“You Are Going the Wrong Way”

If I could have a penny for every time someone told me that, I would have an empire today. It happened again today. This time I was running, uphill. More like sprinting, I am wired that way — resistance can be used to good ends.

So there I was, running uphill, and a gentleman sitting on a comfy chair said from his porch, you are going the wrong way, he smiled when I passed him. My response was “you are right, I am.” I smiled back. Going with the flow is much easier. But being in flow is so much better. And I was in Flow, it was my alternate day circuit where I push toward the end of the six-miler — so I was warmed up and approaching the finish line.

Mihaly Csikszentmihalyi, the man with the unpronounceable name (for me), says about flow:

The best moments usually occur when a person’s body or mind is stretched to its limits in a voluntary effort to accomplish something difficult and worthwhile. Optimal experience is thus something we make happen.

[Flow is] a state in which people are so involved in an activity that nothing else seems to matter; the experience is so enjoyable that people will continue to do it even at great cost, for the sheer sake of doing it.

[Flow lets people] achieve a joyous, self-forgetful involvement through concentration, which in turn is made possible by a discipline of the body.”

This is one of those occasions when doing the harder thing is easier in the long run. I am a long distance runner, it works for me. There are many others beyond athletic pursuits. Then again, one never knows, you could end up being chased or needing to catch the bus or a train in a hurry. Better be prepared.

I have a point with this story. Because the voice, that voice, is often that in our heads. We talk ourselves out of things before we are done. Often in the last mile (or less) to done. What happens then is we never learn what it's like to finish. We tell ourselves that it was not worth it, it was much harder than anticipated and we can conserve our energies for something else.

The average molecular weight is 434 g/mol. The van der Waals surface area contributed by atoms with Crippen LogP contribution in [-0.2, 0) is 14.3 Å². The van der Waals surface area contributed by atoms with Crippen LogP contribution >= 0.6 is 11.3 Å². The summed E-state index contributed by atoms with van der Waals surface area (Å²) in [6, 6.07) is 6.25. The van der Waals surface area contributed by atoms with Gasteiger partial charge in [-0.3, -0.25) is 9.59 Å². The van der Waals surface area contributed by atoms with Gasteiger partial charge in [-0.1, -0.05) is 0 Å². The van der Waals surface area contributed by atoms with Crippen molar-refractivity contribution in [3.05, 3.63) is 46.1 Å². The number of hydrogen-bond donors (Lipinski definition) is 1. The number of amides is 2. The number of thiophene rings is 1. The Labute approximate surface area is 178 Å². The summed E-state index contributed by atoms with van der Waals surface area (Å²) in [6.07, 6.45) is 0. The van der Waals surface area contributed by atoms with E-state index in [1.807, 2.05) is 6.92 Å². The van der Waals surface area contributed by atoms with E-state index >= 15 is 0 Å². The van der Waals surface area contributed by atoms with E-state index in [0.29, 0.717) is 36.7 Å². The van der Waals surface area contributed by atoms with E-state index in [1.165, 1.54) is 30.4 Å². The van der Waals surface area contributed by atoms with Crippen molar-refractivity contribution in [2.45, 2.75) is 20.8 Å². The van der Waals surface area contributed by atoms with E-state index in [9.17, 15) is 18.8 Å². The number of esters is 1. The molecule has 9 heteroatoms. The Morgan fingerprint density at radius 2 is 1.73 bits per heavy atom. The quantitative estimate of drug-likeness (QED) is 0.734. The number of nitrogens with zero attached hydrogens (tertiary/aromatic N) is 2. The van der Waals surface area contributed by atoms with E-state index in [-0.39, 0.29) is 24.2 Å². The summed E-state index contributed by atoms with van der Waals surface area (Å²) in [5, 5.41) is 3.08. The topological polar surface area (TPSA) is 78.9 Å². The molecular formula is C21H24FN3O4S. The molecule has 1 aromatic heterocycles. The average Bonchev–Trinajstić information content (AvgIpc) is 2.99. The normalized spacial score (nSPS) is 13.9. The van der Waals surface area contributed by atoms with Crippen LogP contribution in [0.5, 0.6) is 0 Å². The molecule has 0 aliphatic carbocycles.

My working theory is that maybe we do it because we are afraid of making it. We have become accustomed to trying to make sense of things, we are even alright with making do — fewer resources, more work, higher stress, etc. — if only we can push through with what we have. And yet, yet… when pushing through is going to make the difference between draft and final, we let ourselves off the hook.

Our mental habits are the strongest to change. They are part of our DNA, the warm and cozy place we go to when things are a bit out of the ordinary. We live in extraordinary times, we have so much at our disposal. Yet all the tools in the world cannot make up for a bit of commitment and a generous helping of joy. We can redeploy the energy we often use to spin our wheels to build new strengths.

I'll be speaking about my journey at #dareconfUSA on May 19 and show a few techniques to help you learn how to:

  • make space for learning by letting go of habits that aren’t serving you well
  • ask for help and trust the learning process
  • experiment to discover what works for you

Dareconf for the first time in the U.S. with a program that will energize, entertain, inspire, and instigate you to find your flow. People skills matter more than ever, we can shape our experiences and learn to help ourselves get past things that are not serving us well and into flow. Get your ticket here.


[image: the brain division may be wrong, flow is right]